Mar 2, 2011
The labor talks are obviously the big story in the NFL with the CBA expiration date approaching rapidly. With the chance of a lockout looming, teams are making some last-minute roster moves, whether it be signings, releases, or placing RFA tenders (which may mean nothing) on certain players.
The NFLPA gets a favorable ruling … from U.S. District Judge David Doty, who declared that the NFL was in violation of the CBA by locking up $4 billion in television revenue to help survive a possible lockout. Despite the NFL downplaying the ruling by saying it was expected and that the teams were prepared for the possibility, there’s no doubt that this is a huge victory for the NFLPA since we are talking about billions of dollars. A hearing will be held to determine what happens to the money and whether or not the players will receive damages as a result of the violation by the NFL. After meeting for six hours on Tuesday, the two sides continue mediation talks on Wednesday with the entire NFL labor committee and the NFLPA executive committee present, including NFLPA president Kevin Mawae. With an owners meeting also scheduled on Wednesday just 25 miles away from the Federal Mediation and Conciliation Service building, the two sides are expected to break talks with the possibility of reconvening later in the day.
Carson Palmer appears set on leaving Cincinnati … according to a report that he said he’ll “never set foot in Paul Brown Stadium again.” Palmer’s agent, David Dunn, released a statement confirming that “Carson feels strongly that a separation between him and the Bengals would be in the best interest of both parties.” Palmer appears to have no issues with money, reportedly saying, “I have $80 million in the bank. I don’t have to play football for money. I’ll play it for the love of the game but that would have to be elsewhere. I’m prepared to live my life.” While Owner Mike Brown said in January that the team won’t be trading Palmer, the quarterback, who threatened retirement, seems to be intent on never putting on the orange and black ever again.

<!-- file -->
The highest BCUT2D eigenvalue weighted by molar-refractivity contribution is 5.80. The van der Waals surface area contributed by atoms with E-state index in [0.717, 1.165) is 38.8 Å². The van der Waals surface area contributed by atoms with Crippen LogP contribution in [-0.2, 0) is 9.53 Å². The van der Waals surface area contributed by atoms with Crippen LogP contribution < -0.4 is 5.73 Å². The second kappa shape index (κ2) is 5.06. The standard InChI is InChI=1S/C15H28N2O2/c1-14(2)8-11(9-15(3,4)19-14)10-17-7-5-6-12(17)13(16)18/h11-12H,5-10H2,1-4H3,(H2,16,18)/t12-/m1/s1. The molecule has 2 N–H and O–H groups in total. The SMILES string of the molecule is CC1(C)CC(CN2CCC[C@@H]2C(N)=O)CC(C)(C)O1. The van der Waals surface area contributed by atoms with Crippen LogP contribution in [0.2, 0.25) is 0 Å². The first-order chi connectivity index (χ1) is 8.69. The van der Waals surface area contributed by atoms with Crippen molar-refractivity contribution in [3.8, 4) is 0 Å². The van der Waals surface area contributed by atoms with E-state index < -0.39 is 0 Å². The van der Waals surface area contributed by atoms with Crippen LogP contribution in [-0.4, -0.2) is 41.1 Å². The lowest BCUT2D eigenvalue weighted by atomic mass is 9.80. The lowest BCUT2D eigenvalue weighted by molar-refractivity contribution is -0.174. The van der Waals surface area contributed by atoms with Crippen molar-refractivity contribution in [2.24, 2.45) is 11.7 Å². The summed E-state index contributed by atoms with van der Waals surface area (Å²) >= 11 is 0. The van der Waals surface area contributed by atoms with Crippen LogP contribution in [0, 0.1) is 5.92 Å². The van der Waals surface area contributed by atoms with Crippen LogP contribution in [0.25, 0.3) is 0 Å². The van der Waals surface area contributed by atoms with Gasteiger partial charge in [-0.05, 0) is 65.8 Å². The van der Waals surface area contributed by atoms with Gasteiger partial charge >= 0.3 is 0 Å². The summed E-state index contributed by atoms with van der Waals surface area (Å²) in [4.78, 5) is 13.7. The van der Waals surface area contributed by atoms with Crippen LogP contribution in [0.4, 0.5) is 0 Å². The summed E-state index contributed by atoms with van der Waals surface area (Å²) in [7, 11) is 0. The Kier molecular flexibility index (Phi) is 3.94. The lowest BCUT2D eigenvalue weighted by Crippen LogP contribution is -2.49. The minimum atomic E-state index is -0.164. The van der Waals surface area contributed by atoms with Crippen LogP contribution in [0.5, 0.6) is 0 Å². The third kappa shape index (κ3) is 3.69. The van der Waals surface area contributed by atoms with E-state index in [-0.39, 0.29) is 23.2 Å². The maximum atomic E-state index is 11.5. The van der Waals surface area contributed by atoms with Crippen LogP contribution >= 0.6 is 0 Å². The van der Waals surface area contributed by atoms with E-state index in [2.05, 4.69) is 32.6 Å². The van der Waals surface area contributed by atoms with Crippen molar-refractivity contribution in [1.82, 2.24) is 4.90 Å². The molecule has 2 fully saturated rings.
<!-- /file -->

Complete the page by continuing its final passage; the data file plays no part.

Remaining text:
Michael Vick to sign franchise tender … on Wednesday, which will pay him just over $16 million on a one-year deal for 2011. It should be noted that the franchise tag could be altered or possibly eliminated in a new CBA deal, but with those talks on going and a threat of a lockout looming, Vick signed the tender and is expected to work out a long-term deal after the new deal is agreed upon, whenever that may be. Eagle president Joe Banner recently said the team wouldn’t be “putting a franchise tag on him if he’s somebody that we weren’t very excited about.” That statement would indicate that the team is willing to listen to offers for Kevin Kolb, who enters 2011 in the final year of his contract extension signed before the 2010 season, when he was named the starter. Kolb has mentioned on multiple occasions that he wants to start in 2011, which would apparently need to happen elsewhere. However, Kolb cannot be traded until a new labor deal happens.
- Even though they may not mean anything when it comes to a new CBA, the Jets extended restricted free-agent tenders to nine players, including WR Santonio Holmes and CB Antonio Holmes, both of whom were tendered at the highest level (1st/3rd round draft picks).
- The other New York team, the Giants, also used potentially meaningless RFA tenders on Tuesday. The most notable players were RB Ahmad Bradshaw, WR Steven Smith, TE Kevin Boss, and DE/LB Mathias Kiwanuka, who all received a 2nd-round tender.
- The Seahawks and KR/RB Leon Washington agreed to a four-year deal on Tuesday, according to an announcement by the team and his agent, Alvin Keels.